Secondly, we also know that collateral damage is often inescapable. When God judged Israel for the their disobedience it was not to claim that every last living one of them were bad or worthy of it. We know specifically from the book of Daniel that was not the case. So also when a society is allowed to continue is not an indication that everyone in it is worthy. Reward or judgment always inevitably catches many categories of people in its net. But if we are talking about not only the balance of evil over good (or vice versa), but the far-majority preponderance of one over the other, then the action is warranted in order to preserve the greater good. If he could not send the flood to kill communities of evil people because there were two babies somewhere in there, then the greater good would be forfeited. When innocent animals are caught in forest fires, we still learn important lessons about the value of life and about good and evil. The sacrifice of innocent lives, as you said, shows us how horrific the evil of that day must have been. We do the same thing when we prune off good parts of branches because there is an incurable infection further down the line.

Researchers have shown that our bodies do this as well. A Nobel prize winner named Yoshinori Ohsumi wrote about autophagy, the body's self-eating tendencies that are vital to our survival. Apparently cells wrap proteins and organelles in a protective membrane and then shred them with enzymes, the equivalent of watching a wrecking ball reduce a skyscraper into a pile of rubble. Why, with the prospect of invasion, would a cell demolish something it had worked so hard to build? It isn't cruelty, but pruning, Ohsumi says. "Degradation is a process essential for the creation of new life." Subsequent researchers have found evidence of autophagy in every tissue of the human body. The heart destroys mitochondria when they age, because they slow it down. It replaces them with newer, healthier ones. Neurons in the brain clear away damaged proteins that would block transmission of the neural signals. Sacrifice and destruction allow us to prevent greater evil and preserve a greater good. It's the way of nature. The same principle enters every part of life: we cut lesser players from the team, fire employees who aren't pulling their weight. John 15.2: Every branch that bears fruit gets pruned so that it will be even more fruitful. Heb. 12.11: "No discipline seems pleasant at the time, but painful. Later on, however, it produces a harvest of righteousness and peace for those who have been trained by it."

We feel the personal pain (and perceived unfairness) of a baby’s death, a natural disaster that takes lives, or a perceived premature death. We mourn the loss of precious life. These are not the cruel perpetrations of an immoral God, but the necessary and dynamic autophagic symbiance of life as it must be. God doesn't heal all illnesses or spare everyone from suffering and death ((Lk. 4.25-27; 13.1-5; 16.20-22). One apostle in Acts is rescued; another is beheaded. God cannot protect us from all the ravages of life without stealing away all the good in the process, and so he identifies with us in our suffering, redeems the pain, and makes sure that "in all things God works for the good of those who love him, who have been called according to his purpose" (Rom. 8.28).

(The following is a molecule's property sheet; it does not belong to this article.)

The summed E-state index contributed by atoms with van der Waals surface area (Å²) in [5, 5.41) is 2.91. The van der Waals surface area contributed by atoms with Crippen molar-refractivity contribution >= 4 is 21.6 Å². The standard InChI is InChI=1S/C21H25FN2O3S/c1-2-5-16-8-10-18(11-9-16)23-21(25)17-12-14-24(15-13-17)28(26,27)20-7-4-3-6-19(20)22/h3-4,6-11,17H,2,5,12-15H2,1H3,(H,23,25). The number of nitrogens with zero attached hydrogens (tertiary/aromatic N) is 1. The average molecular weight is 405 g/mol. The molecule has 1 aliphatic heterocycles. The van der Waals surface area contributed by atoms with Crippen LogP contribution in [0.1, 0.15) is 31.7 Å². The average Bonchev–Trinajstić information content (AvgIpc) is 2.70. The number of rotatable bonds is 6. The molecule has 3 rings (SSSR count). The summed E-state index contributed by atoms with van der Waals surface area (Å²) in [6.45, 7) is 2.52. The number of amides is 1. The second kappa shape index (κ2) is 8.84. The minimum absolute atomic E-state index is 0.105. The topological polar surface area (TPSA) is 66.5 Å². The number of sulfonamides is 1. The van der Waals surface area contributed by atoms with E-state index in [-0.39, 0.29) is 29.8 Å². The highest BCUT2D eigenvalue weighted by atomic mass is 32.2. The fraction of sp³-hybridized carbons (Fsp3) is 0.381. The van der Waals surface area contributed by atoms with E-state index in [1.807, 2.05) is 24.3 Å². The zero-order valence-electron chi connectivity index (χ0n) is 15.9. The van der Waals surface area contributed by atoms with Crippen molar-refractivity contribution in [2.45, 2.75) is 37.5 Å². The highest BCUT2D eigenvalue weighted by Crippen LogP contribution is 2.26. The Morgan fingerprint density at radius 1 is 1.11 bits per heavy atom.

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Re: In the Flood, God damages his reputation

Postby Regnus Numis » Wed Feb 07, 2018 3:11 pm

> Haven't you ever used the expression, "Everybody was there!" What about, "The whole place went crazy"? We do this all the time. What's wrong with the biblical writers using the same idioms?

While I do understand your point, wouldn't it still have been safer if God instructed biblical authors to avoid using figures of speech to minimize misinterpretation by future generations? In addition, did the Hebrews and Early Church Fathers know that God was only using figures of speech, especially regarding major events like the Great Flood? It's rather pointless to include figures of speech if the audience back then took them literally.
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Re: In the Flood, God damages his reputation

Postby jimwalton » Wed Feb 07, 2018 3:11 pm

> While I do understand your point, wouldn't it still have been safer if God instructed biblical authors to avoid using figures of speech to minimize misinterpretation by future generations?

Certainly back in the days of Noah, as far as we know writing didn't exist. It was an oral culture, and so the communication is more story-like than an instruction manual. The story is told in a human-like, casual manner than like a technical handbook. People speak in images. We just have to interpret accordingly.

> In addition, did the Hebrews and Early Church Fathers know that God was only using figures of speech, especially regarding major events like the Great Flood?

I don't know the answer. This would take a whole lot of study. I'm sure someone has done it, but it wasn't me. I don't know.

> It's rather pointless to include figures of speech if the audience back then took them literally.

It's not pointless, it's just that we have to use good interpretive skills. We have to interpret it by what the author meant by it. We have to do the same thing with Beowulf, Shakespeare, and Thomas Jefferson. I mean, when we read Lincoln's Gettysburg Address we have to know what he meant by "score," and it wasn't about sports. But you know this. You and I have had many conversations, and you're an intelligent person.